At the end of 2017, sew-alongs started popping up like daisies all over the message boards at Pattern Review. A dress a month, the 50 yard dash (sew 50 yards of fabric in 2018), and the Burda Challenge are just a few examples. Everyone’s enthusiasm as they plotted out sewing plans for the new year was infectious, so pretty soon I was proposing my own challenge: a lingerie sew along where I will attempt to make 12 bras in 12 months!
Above are some of the patterns I’m considering trying:
- The newly released Hanna Bralette from Studio Costura
- Simplicity 8228 by Madalynne
- The Sierra Bra by Madalynne (a pattern that was free but now seems to have disappeared from her site; luckily, I downloaded it long ago) – The pretty black version in the photo collage above is by Lille Linemore on Kollabora.
- The Marlborough Bra by Orange Lingerie
- Cloth Habit’s Watson Bra is the pattern that first inspired me to sew my own bras. This sheer version is by Oonaballoona.
- The Harriet Bra by Cloth Habit
- The Fenway Bra by Orange Lingerie – This amazing version is Made By Toya‘s and is embroidered by hand.
- The Romy Bralette by Ohhhlulu
- Merckwaerdigh’s Mix 30 Bra – This version is by Sewaholic (sigh, how I miss her).
A few other Pattern Reviewers have joined my sew along thread with challenges of their own, because not everyone needs 12 new bras but they have other lingerie projects to tackle. Twelve bras in 12 months might seem a little excessive, but I’ve been making do with just one bra that fits ever since I finished breast feeding. I wanted to lie and tell you I had two. But it’s one. I’m cringing just admitting it. So needless to say, I could use some other options. Also, I have to say that while sewing bras presents many challenges and a somewhat steep learning curve, it is REALLY satisfying. When you finish sewing a bra, you just can’t help but feel smug, even if it doesn’t turn out perfect.
Since it is already almost March (ahhhhh!) here’s a quick recap of my January project:
This is the Watson Bra and Bikini set from Cloth Habit. As I mentioned, this is the pattern that first inspired me to sew lingerie. Some understanding family member (Susanne?) bought this pattern for me back when it was first released in 2014. That winter, I had to take a work trip to Peoria, IL (glamorous!), so I packed up my sewing machine and other necessary supplies and sewed my first Watson in my hotel room during the evenings. I sewed two more not long after that and loved them a lot but outgrew them when I got pregnant.
So when I decided to do this 12 bras/12 months challenge, I thought starting out with my old (and only) standby bra pattern was the way to go. Amy of Cloth Habit has a very detailed tutorial for this bra on her blog, which makes it very beginner friendly. I followed her instructions for selecting my size, and the only fitting alteration I made was reducing the cup volume by making the cup seam curve less pronounced. (There are instructions for this on Amy’s blog post about alterations.) I think this is going to be a standard bra adjustment for me.
I used a stretch nylon lace for the outer. The cups are lined in stretch mesh, and the cradle and band are lined in power mesh. The briefs are stretch mesh. I’m still learning what materials are appropriate for bras, but my general understanding is that your back band must be supportive but stretchy, your frame/cradle needs to be firm and should have minimal stretch or no stretch, and the cups can be stretchy or not, depending on how much support and shaping you want from them. Cloth Habit’s post on bra anatomy is a really helpful guide to bra terminology and appropriate fabrics if you are a beginner to bra sewing.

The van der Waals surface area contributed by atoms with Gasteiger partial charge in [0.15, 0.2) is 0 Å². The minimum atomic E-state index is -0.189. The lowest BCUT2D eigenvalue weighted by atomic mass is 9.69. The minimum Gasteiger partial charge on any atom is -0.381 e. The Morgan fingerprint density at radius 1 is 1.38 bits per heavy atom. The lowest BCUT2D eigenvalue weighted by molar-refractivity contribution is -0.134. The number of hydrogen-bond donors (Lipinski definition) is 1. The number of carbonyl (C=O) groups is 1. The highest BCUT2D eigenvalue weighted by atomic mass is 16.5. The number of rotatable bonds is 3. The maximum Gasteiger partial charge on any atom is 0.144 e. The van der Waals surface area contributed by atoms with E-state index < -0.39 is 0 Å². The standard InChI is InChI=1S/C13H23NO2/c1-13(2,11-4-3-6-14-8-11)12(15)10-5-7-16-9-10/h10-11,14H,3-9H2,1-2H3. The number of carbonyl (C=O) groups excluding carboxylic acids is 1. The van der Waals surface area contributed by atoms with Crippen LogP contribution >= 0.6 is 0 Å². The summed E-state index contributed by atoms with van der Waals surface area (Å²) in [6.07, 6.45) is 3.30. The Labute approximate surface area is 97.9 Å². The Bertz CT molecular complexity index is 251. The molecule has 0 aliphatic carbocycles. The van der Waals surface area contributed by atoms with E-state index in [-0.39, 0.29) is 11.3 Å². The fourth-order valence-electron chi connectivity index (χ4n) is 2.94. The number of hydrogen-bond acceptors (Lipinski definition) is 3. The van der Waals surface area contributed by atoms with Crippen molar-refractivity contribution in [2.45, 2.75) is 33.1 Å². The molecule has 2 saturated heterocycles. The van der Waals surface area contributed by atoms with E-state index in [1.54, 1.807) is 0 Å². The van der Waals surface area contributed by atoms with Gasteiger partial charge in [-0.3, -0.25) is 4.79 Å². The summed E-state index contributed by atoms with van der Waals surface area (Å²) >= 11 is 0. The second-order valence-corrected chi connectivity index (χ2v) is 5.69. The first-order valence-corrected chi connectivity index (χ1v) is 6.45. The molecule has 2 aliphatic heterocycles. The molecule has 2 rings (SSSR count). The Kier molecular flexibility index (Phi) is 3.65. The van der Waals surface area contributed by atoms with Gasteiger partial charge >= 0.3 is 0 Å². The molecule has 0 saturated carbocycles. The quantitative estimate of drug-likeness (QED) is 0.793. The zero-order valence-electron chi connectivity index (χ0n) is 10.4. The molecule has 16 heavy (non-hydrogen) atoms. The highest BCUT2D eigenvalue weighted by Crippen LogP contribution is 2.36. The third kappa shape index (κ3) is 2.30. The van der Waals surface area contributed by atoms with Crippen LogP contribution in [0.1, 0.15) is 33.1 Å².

As you can see in my photos, the insides of this bra are a little messy, but this doesn’t bother me at all. I know others take extra pains to make their bras pretty on the inside, and I do care about this for other clothes I sew – just not undergarments. Not yet anyway.
I have to give a shout out to Meg and her bra review that pointed out to me that Watson doesn’t have any support directly under the cups. There’s a seam there, but no elastic to actually hold anything in place. So I went ahead and sort of haphazardly sewed some elastic onto the seam allowances of the cups. It was a bit of hack job, but noticeably improved the comfort of this bra over my earlier versions. I don’t have to repeatedly tug the band back down into place on this one. If I do this again, I’ll try to improve my method and take some process photos to share.
My other big takeaway from making this set is that when adding elastic to the leg holes on a pair of underwear, you really don’t need to stretch it much (if at all) around the top of the hip curve. I stretched this elastic way too much as I sewed it, and now it adds extra bumps to my silhouette that I could do without. Next time I may also take some width out of the back band, because right now it fits on the tightest hook. Bra makers tend to recommend fitting your bra so that it fits on the loosest hook when it’s new, so that as your elastics stretch out over time you can tighten things up.
Despite some minor imperfections, I very happy with this set. I’ve been wearing the bra a LOT. Not surprising, since it’s now one of two bras in my arsenal! Next up I have a muslin of my first underwire bra to share, but I’ll save that for another post.
If you’d like some solidarity in sewing your own lingerie this year, I hope you’ll check out our discussion over on Pattern Review and share your own makes. There are some lingerie gurus there just waiting to give their excellent advice. Also, I’ll tag my makes and struggles on Instagram using #lingeriesewalong, and I hope you will too.
Ta ta for now! (Haha! Get it? Couldn’t resist.)